For example, consider sports fans who very intrinsically motivated to support their team. Introducing a monetary incentive in such an environment might backfire because it would replace the fans’ existing intrinsic motivation. However, symbolic incentives that build on fans’ interests can work much better — for example, the chance to win a signed jersey or meet with star players in the team. Fans may be more likely to join a network for these symbolic incentives than for money. Designing the optimal incentive system matters.

Group affiliation or tribalism, is a strong source of non-monetary incentives.

To understand how deeply the desire to be part of a group runs, consider a classic field experiment done by psychologist Muzafer Sherif and his colleagues. In the halcyon summer days of 1954, Sherif’s research team recruited 24 twelve-year old boys to participate in a study in the Robbers Cave State Park in Oklahoma. The boys were all from similar backgrounds, socio-economic, and age groups.

Initially, the boys were allowed to spend time as one large community and befriend one another. All the researchers had to do to create group affiliation — and the accompanying intergroup conflict — was to simply randomly assign half of the boys to one cabin and the other half to another cabin and cut off communication between the two groups. Almost immediately, the two groups developed their own nicknames, rituals, jargon, and values.

The tribal intergroup conflict took enormous effort to overcome, despite its absolutely random beginning.

After a few days, the researchers asked the boys to name their friends in the camp. Only 8% the boys named outgroup members as their friends, even though just a few days earlier the boys were all friends before the random groups were created. Fierce competitions, slurs against the outgroup, and even a late-night cabin raid to turn the rival boys’ stolen jeans as a trophy ensued.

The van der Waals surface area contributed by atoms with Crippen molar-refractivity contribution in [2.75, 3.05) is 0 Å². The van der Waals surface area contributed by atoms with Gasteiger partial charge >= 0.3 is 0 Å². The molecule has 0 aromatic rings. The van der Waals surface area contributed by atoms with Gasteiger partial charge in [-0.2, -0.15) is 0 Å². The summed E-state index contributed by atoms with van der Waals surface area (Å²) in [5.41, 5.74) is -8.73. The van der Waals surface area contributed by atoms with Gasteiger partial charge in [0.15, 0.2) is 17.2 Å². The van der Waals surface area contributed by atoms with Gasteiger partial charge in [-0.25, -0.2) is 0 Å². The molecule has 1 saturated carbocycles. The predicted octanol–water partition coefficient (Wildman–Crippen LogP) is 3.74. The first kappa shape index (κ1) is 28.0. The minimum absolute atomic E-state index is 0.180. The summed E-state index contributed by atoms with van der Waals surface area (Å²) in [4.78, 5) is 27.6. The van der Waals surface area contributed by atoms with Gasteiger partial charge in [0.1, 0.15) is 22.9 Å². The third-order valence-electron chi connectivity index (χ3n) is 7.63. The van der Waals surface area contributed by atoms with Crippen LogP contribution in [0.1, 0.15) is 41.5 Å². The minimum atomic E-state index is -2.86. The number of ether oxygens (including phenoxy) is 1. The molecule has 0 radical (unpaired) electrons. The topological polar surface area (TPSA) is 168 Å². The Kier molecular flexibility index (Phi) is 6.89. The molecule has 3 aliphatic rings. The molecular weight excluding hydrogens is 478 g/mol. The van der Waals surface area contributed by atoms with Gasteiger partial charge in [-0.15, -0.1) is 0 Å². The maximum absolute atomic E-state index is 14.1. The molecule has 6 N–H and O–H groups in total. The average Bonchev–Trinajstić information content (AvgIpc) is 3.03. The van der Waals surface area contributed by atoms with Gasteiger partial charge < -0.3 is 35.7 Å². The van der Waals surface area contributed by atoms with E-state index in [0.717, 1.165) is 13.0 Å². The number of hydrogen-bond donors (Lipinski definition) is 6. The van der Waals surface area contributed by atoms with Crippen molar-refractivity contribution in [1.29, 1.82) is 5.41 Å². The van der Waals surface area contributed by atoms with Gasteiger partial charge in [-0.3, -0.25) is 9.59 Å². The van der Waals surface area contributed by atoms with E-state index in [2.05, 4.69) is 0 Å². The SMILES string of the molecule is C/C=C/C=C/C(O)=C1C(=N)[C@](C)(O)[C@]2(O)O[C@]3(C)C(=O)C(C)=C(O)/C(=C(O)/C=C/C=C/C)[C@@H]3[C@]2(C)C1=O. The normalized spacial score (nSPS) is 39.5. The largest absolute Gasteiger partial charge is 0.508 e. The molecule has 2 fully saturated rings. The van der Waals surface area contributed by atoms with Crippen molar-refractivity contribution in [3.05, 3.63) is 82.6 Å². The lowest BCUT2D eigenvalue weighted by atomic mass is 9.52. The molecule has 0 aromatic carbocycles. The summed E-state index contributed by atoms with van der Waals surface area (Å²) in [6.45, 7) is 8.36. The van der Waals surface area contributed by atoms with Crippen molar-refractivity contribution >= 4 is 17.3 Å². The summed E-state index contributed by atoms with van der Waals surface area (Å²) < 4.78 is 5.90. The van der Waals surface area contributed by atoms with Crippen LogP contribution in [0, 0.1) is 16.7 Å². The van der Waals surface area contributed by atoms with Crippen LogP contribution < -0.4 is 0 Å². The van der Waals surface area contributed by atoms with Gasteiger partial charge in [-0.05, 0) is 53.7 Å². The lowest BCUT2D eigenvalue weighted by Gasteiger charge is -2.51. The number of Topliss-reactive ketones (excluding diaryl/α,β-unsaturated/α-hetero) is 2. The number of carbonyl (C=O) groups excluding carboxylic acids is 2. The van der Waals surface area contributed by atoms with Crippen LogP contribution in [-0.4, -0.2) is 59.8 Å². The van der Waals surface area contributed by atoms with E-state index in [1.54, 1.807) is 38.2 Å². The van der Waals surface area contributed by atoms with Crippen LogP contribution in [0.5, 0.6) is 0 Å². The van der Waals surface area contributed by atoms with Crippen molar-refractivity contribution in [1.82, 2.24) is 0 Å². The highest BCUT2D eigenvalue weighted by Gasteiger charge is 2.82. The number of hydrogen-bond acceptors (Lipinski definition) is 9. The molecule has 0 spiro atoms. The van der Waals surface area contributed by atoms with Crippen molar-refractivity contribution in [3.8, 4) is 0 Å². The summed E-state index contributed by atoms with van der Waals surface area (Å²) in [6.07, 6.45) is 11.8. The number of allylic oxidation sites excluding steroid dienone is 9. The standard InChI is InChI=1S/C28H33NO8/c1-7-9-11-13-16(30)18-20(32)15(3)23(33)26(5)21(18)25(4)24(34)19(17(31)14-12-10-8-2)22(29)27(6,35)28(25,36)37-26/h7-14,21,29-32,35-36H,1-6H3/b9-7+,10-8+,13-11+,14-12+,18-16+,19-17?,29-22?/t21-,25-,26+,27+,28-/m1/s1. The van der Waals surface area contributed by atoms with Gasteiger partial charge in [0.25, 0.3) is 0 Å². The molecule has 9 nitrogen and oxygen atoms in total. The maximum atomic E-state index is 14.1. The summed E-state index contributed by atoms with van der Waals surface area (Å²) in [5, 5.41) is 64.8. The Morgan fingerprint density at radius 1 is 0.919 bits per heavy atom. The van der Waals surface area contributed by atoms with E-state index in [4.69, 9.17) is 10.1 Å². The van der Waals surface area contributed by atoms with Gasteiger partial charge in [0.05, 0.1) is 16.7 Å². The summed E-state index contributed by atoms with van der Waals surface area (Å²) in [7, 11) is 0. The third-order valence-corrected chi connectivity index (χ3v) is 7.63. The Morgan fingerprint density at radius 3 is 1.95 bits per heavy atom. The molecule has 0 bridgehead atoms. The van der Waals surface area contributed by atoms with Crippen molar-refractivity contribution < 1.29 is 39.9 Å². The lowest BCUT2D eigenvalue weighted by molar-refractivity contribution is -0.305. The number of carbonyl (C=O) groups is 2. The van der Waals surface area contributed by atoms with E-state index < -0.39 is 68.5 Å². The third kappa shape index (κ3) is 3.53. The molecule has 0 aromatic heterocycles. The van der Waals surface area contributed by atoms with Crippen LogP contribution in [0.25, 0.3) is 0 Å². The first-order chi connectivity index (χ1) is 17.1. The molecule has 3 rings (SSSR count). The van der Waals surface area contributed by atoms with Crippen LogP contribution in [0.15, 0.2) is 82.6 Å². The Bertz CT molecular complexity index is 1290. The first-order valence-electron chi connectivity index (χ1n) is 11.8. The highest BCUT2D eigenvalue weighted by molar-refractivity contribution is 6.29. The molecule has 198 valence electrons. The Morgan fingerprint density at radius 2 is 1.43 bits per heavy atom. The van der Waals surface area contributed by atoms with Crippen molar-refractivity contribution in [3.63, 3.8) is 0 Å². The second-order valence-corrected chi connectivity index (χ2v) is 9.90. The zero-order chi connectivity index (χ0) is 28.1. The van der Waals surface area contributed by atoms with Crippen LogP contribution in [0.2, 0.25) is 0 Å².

Take another example. In a classic experiment, participants who were otherwise oblivious to art were shown a number of paintings made by two artists, Paul Klee and Wassily Kandinsky.

Ad Parnassum by Paul Klee (1932)

Participants then picked the favored artist of these two, and were asked to divide money between themselves and other participants.

Composition VII by Wassily Kandinsky (1913)

Simply knowing that another person chose a different artist led participants to take money from this other person and give it to the people who chose the same artist as them. Tribalism happens very quickly and does not need a rational reason to occur.

What are the implications for decentralized networks? When tribalism can be used for good, it can be a powerful incentive — much more powerful than mere money. For example, tribalism can be especially useful to motivate sports fans, music fans, and members of small towns to join networks to solve specific problems. If completely random assignments in experiments can create loyalty to the ingroup, just imagine what how motivating belonging to actual groups is.

In the next article in this series, we’ll explore the uncertainty inherent in incentives in decentralized networks.To learn more about our work, email me directly at kk@ncnt.io. To stay in the nCent loop, hear me tweet and join our international telegram channel.


Heath, C. (1999). On the social psychology of agency relationships: Lay theories of motivation overemphasize extrinsic incentives. Organizational Behavior and Human Decision Processes, 78, 25–62.

Deci, E. L., Koestner, R., & Ryan, R. M. (1999). A meta-analytic review of experiments examining the effects of extrinsic rewards on intrinsic motivation. Psychological Bulletin, 125, 627–668.

Sherif, M., Harvey, O. J., White, B. J., Hood, W. R., & Sherif, C. W. (1954/1988). The Robbers Cave Experiment: Intergroup Conflict and Cooperation. Wesleyan University Press: Middletown, CT.

Tajfel, H. (1970). Experiments in intergroup discrimination. Scientific American, 223, 96–102.